Overview of Colonoscopy Risks

The Cost-Benefit Analysis of Colonoscopies

A colonoscopy calendar reminder.
A colonoscopy calendar reminder.. Catherine Lane/Getty Images

So, you've heard ad nauseam how great colonoscopies are at preventing colon cancer. But your skeptical side (perhaps egged on by the child in you who insists you don't need screening) says there must be more to the story. Here are some facts to help you decide if the risks from a colonoscopy are worth the benefits.

What Are the Risks of a Colonoscopy?

Colonoscopy risks include heavy bleeding, intestinal perforation (poking a hole in the gut), infection, adverse reaction to the sedatives, and bowel infection.

However, these complications rarely occur and are even less common with colonoscopies that don't involve polyp removal.

How Often Do Colonoscopy Risks Become Colonoscopy Complications?

Rarely, but what does that mean exactly? A study published in the Annals of Internal Medicine provided some.

When researchers reviewed colon cancer screening data from 1966 to 2001, they discovered the following:

  • Perforation occurred in 0.029 percent to 0.72 percent of colonoscopies.
  • Heavy bleeding occurred in 0.2 percent to 2.67 percent of colonoscopies.
  • Death occurred in about 0.003 percent to 0.03 percent of colonoscopies.

Put another way:

  • Perforation occurred in about 1/3,450 to 1/139 colonoscopies.
  • Heavy bleeding occurred in about 1/500 to 1/37 colonoscopies.
  • Death occurred in about 1/30,000 to 1/3,000 colonoscopies.

How Can You Minimize Colonoscopy Risks?

Proper colonoscopy prep will help make sure your doctor has a clear view while navigating through your colon.

Some other things I'd suggest:

  • Choose a board-certified gastroenterologist to perform the procedure as opposed to your family doctor.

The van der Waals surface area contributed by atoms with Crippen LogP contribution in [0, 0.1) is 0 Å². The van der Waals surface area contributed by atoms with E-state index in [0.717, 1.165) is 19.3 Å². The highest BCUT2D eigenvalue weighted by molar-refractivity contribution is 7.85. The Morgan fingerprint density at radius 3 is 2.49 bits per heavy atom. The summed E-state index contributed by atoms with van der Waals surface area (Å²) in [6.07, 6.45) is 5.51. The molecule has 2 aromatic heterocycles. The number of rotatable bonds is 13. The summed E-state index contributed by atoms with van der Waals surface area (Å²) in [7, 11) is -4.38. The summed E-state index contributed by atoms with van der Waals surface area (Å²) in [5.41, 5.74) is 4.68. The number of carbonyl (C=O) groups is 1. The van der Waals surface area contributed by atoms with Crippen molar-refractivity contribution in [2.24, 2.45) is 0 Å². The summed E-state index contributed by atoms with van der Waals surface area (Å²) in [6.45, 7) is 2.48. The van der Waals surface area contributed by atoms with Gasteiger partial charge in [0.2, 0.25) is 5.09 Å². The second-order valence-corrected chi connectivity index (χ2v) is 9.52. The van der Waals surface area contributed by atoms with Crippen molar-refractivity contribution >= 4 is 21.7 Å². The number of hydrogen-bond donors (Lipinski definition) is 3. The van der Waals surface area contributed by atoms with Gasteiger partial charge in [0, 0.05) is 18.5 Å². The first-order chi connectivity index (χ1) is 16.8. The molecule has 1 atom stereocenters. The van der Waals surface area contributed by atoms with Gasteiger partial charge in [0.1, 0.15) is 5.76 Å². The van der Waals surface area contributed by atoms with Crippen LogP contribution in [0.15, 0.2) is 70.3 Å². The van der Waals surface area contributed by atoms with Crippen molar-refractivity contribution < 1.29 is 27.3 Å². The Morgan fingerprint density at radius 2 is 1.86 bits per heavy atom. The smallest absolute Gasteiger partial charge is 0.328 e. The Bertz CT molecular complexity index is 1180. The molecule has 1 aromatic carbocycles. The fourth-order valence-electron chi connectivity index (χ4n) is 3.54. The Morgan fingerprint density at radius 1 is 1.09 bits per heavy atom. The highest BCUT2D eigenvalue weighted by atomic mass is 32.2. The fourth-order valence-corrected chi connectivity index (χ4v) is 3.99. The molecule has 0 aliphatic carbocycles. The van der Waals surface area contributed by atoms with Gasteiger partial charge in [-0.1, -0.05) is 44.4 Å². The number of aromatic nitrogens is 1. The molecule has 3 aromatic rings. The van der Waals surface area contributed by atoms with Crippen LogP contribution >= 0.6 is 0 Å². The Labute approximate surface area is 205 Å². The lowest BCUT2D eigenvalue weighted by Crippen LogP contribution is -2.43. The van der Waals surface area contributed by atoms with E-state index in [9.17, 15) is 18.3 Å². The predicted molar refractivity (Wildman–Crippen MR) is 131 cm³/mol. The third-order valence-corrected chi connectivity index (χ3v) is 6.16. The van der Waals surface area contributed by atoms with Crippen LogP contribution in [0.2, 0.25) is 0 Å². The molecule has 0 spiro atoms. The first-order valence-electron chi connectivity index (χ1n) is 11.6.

• Make sure an experienced anesthesiologist will be present in case you have an adverse reaction to the sedative.
  • Have the procedure in or near a hospital. If bowel perforation occurs, you want to be able to get it repaired right away.

    You may also want to ask your doctor if he plans to apply abdominal pressure during the colonoscopy. A study published in Gastroenterology Nursing found that colonoscopy risks, duration, and discomfort could be minimized if the doctor used certain abdominal pressure techniques during the procedure.

    Do Colonoscopy Risks Outweigh the Procedure's Benefits?

    That's one for you and your doctor to discuss, but the general answer is yes. Colonoscopies and removal of precancerous polyps during the procedure are among the most successful tools available in the prevention of cancer. But, if your medical history indicates a colonoscopy isn't needed, then it may be more test than you need and put you at unnecessary risk.


    Common Questions about Colonoscopy. American Society for Gastrointestinal Endoscopy. Nov. 2005. 13 Oct. 2006.

    Farley, D. and Bannon, M. "Management of Colonoscopic Perforations." Mayo Clinic Proceedings 72.8 (Aug. 1997): 729-733. PubMed. 13 Oct. 2006.

    Makins, R. and Ramptom, D. "Patients' Understanding of Colonoscopy Risk is Suboptimal." Gut 53 (2004): 915. 13 Oct. 2006.

    Pignone, M. and Rich, M. "Screening for Colorectal Cancer in Adults at Average Risk: A Summary of the Evidence for the U.S. Preventive Services Task Force." Annals of Internal Medicine 137.2 (Jul. 2002): 132-141. PubMed. 13 Oct. 2006.

    Pignone, M. and Rich, M. Summary of the Evidence: Screening for Colorectal Cancer in Adults at Average Risk. Agency for Healthcare Research and Quality. 13 Oct. 2006.

    Prechel, J. and Young, C. "The Importance of Abdominal Pressure During Colonoscopy: Techniques to Assist the Physician and to Minimize Injury to the Patient and Assistant." Gastroenterology Nursing 28.3 (May 2005): 232-236. PubMed. 13 Oct. 2006.

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